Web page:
Companies team up to develop world’s first handheld infrared device for COPD | Innovation

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A that could help thousands of patients with chronic obstructive pulmonary disease () avoid being admitted to hospital is going into production ahead of clinical trials.

An agreement between medical diagnostics company Glyconics and developer of (IR) spectrometers Spectrolytic will see the working together to produce a device for COPD patients that is useable at home.

The device is designed to give early warnings of ‘acute events’ so patients can be given treatment before their condition gets worse.

IR spectrometry is a non-invasive technique for diagnosing a range of conditions such as COPD and diabetes. Currently though, IR technology is too large to be used outside of a hospital.

Glyconics, a Cambridge-based start-up has miniaturised IR technology, enabling a low-cost device to be developed that is suitable for healthcare professionals and their patients at home.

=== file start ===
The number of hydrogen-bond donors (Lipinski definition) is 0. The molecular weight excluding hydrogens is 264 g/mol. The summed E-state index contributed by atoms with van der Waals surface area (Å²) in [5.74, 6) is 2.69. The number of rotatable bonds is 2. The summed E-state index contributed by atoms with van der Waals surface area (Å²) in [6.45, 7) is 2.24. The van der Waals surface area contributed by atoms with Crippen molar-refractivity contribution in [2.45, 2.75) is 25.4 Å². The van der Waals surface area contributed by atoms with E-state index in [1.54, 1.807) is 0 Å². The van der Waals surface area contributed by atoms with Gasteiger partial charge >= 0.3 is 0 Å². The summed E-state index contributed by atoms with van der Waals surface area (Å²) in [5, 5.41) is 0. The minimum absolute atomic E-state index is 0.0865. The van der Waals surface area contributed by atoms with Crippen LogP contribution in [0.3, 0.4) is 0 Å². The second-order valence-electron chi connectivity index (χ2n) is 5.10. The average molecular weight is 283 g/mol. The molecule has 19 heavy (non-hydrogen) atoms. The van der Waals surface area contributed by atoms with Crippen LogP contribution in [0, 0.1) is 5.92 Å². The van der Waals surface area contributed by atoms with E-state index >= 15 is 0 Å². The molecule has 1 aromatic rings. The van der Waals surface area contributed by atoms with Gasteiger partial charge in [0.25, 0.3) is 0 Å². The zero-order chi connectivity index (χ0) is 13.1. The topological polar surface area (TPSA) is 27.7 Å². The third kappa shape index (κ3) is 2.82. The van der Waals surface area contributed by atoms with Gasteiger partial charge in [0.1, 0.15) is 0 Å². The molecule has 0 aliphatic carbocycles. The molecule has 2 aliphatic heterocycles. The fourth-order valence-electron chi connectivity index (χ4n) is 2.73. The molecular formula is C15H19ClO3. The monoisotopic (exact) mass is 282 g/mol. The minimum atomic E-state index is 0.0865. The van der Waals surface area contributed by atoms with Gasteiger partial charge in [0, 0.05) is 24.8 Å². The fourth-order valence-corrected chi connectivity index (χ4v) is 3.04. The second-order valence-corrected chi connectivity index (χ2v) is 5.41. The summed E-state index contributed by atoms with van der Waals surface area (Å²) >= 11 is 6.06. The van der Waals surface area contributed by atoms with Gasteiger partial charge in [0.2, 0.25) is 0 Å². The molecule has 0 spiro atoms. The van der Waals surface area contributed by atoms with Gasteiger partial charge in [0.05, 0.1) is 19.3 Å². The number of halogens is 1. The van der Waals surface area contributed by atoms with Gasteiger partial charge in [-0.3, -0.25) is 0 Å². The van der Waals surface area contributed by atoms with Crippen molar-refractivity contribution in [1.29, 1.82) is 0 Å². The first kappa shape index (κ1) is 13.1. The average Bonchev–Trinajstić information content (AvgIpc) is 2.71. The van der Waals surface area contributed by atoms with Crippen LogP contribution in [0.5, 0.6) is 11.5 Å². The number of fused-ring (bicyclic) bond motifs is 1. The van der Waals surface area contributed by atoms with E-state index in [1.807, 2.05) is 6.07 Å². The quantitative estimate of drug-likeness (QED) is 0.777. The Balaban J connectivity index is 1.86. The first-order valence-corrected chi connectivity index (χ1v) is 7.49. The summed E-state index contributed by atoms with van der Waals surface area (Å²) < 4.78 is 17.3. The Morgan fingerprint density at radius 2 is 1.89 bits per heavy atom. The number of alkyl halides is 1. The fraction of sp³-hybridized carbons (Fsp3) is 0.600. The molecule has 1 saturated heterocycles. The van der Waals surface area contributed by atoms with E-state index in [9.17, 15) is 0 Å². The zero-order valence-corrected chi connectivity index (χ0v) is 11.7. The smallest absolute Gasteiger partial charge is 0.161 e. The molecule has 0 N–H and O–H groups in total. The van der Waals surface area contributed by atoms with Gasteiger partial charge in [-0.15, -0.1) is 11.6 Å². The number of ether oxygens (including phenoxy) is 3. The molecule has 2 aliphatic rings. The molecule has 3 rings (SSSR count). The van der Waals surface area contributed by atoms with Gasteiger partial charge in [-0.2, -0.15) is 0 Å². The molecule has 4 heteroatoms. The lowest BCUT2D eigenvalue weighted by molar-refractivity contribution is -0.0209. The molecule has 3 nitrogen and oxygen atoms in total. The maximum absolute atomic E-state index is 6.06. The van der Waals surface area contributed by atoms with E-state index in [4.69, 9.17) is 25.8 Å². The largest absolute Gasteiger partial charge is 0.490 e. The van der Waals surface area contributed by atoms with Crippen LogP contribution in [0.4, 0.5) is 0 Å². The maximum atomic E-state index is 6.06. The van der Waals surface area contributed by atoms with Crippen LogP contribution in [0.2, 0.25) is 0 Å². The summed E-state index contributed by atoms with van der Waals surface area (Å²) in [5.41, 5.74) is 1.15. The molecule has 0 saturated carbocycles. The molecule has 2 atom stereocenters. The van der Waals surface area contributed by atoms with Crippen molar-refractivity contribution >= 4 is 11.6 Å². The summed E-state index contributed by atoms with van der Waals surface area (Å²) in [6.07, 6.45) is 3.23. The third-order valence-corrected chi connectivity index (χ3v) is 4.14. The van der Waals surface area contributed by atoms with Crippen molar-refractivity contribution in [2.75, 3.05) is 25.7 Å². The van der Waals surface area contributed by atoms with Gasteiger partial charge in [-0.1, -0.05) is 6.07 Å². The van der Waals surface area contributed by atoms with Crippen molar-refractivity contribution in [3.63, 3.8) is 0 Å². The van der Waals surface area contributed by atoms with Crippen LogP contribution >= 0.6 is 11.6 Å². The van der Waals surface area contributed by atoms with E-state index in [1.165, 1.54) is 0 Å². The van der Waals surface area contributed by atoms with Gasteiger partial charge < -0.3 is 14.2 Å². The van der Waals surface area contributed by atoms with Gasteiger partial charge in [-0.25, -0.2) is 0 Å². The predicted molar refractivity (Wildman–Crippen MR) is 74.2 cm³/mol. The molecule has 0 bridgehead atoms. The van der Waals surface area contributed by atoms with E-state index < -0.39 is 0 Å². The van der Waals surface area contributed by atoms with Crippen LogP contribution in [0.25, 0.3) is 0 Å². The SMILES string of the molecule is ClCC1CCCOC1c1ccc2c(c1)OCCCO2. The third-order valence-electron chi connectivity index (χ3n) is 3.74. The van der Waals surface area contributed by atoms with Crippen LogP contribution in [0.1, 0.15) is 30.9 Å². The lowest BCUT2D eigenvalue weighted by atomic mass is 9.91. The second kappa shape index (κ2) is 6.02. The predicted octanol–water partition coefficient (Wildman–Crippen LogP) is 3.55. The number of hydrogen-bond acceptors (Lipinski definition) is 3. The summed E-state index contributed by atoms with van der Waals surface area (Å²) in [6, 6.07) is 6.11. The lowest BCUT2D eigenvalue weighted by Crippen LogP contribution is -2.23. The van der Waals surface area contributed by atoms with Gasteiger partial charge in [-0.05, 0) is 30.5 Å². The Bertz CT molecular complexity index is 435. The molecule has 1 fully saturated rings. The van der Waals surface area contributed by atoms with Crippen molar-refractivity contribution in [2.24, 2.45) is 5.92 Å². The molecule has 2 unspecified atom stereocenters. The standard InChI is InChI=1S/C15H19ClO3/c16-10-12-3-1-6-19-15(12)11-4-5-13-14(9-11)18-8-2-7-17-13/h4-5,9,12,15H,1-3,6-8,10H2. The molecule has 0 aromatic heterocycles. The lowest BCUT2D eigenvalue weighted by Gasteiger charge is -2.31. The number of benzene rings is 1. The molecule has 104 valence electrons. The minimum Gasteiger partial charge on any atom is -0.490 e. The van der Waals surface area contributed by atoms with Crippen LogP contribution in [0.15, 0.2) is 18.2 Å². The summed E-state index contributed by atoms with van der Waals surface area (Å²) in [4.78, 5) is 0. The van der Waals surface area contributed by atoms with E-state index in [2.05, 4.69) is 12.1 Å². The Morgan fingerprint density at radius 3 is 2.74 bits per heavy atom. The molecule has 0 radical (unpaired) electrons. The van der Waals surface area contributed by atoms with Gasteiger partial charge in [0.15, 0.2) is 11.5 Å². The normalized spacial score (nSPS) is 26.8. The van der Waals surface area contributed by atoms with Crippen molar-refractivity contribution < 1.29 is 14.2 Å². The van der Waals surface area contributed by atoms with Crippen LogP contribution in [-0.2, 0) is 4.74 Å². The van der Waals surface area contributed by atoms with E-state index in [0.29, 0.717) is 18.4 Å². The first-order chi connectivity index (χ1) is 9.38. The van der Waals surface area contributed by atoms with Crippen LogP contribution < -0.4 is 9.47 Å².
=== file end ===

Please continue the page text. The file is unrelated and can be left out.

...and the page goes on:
Through the agreement with Glyconics, Spectrolytic will produce what the companies are calling the world’s first handheld IR devices for COPD and other conditions.

Dr Niall Gallen, CTO at Glyconics, says: “Our technology has gained proof of concept and we are now accelerating the development of our device and platform. By entering an exclusive agreement with Spectrolytic we will be able to produce Glyconics devices for testing ready for major clinical trials next year.”

Carsten Giebeler, CEO of Spectrolytic, added: “Spectrolytic was founded with the aim of making spectroscopy solutions more widely available. Glyconics are recognised leaders in spectroscopy for medical areas; this expertise will enable us to produce a low cost device that can be used in the home.”

Professor Anoop Chauhan, director of Research & at Portsmouth Hospitals NHS Trust, says the initial application for COPD is exciting:

“At the moment, when patients an exacerbation, they become very breathless and very wheezy, and as a result they require increased levels of treatment. Some patients have crisis exacerbations and they end up in hospital. These attacks are preventable if treatment is given early but we currently have no technology able to predict them. It is this unmet need that Glyconics is addressing.”

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